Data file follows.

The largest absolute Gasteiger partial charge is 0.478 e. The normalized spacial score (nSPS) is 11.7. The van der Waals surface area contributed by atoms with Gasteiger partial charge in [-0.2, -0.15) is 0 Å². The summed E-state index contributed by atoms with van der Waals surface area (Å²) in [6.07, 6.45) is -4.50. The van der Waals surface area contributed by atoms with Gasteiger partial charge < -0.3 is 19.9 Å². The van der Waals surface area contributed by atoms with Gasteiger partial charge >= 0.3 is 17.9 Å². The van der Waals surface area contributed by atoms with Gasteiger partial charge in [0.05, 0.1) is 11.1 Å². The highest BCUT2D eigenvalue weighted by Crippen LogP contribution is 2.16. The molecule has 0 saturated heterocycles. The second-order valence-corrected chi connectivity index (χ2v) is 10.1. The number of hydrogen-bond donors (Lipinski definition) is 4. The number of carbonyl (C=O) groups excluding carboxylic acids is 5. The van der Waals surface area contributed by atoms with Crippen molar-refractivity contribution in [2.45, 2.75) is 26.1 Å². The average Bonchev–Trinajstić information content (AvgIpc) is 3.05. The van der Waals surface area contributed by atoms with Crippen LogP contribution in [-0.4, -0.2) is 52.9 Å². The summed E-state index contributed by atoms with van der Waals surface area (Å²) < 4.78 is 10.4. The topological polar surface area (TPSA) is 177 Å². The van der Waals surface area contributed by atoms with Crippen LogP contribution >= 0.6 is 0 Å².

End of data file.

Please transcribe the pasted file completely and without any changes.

The largest absolute Gasteiger partial charge is 0.478 e. The normalized spacial score (nSPS) is 11.7. The van der Waals surface area contributed by atoms with Gasteiger partial charge in [-0.2, -0.15) is 0 Å². The summed E-state index contributed by atoms with van der Waals surface area (Å²) in [6.07, 6.45) is -4.50. The van der Waals surface area contributed by atoms with Gasteiger partial charge < -0.3 is 19.9 Å². The van der Waals surface area contributed by atoms with Gasteiger partial charge >= 0.3 is 17.9 Å². The van der Waals surface area contributed by atoms with Gasteiger partial charge in [0.05, 0.1) is 11.1 Å². The highest BCUT2D eigenvalue weighted by Crippen LogP contribution is 2.16. The molecule has 0 saturated heterocycles. The second-order valence-corrected chi connectivity index (χ2v) is 10.1. The number of hydrogen-bond donors (Lipinski definition) is 4. The number of carbonyl (C=O) groups excluding carboxylic acids is 5. The van der Waals surface area contributed by atoms with Crippen molar-refractivity contribution in [2.45, 2.75) is 26.1 Å². The average Bonchev–Trinajstić information content (AvgIpc) is 3.05. The van der Waals surface area contributed by atoms with Crippen LogP contribution in [-0.4, -0.2) is 52.9 Å². The summed E-state index contributed by atoms with van der Waals surface area (Å²) < 4.78 is 10.4. The topological polar surface area (TPSA) is 177 Å². The van der Waals surface area contributed by atoms with Crippen LogP contribution >= 0.6 is 0 Å².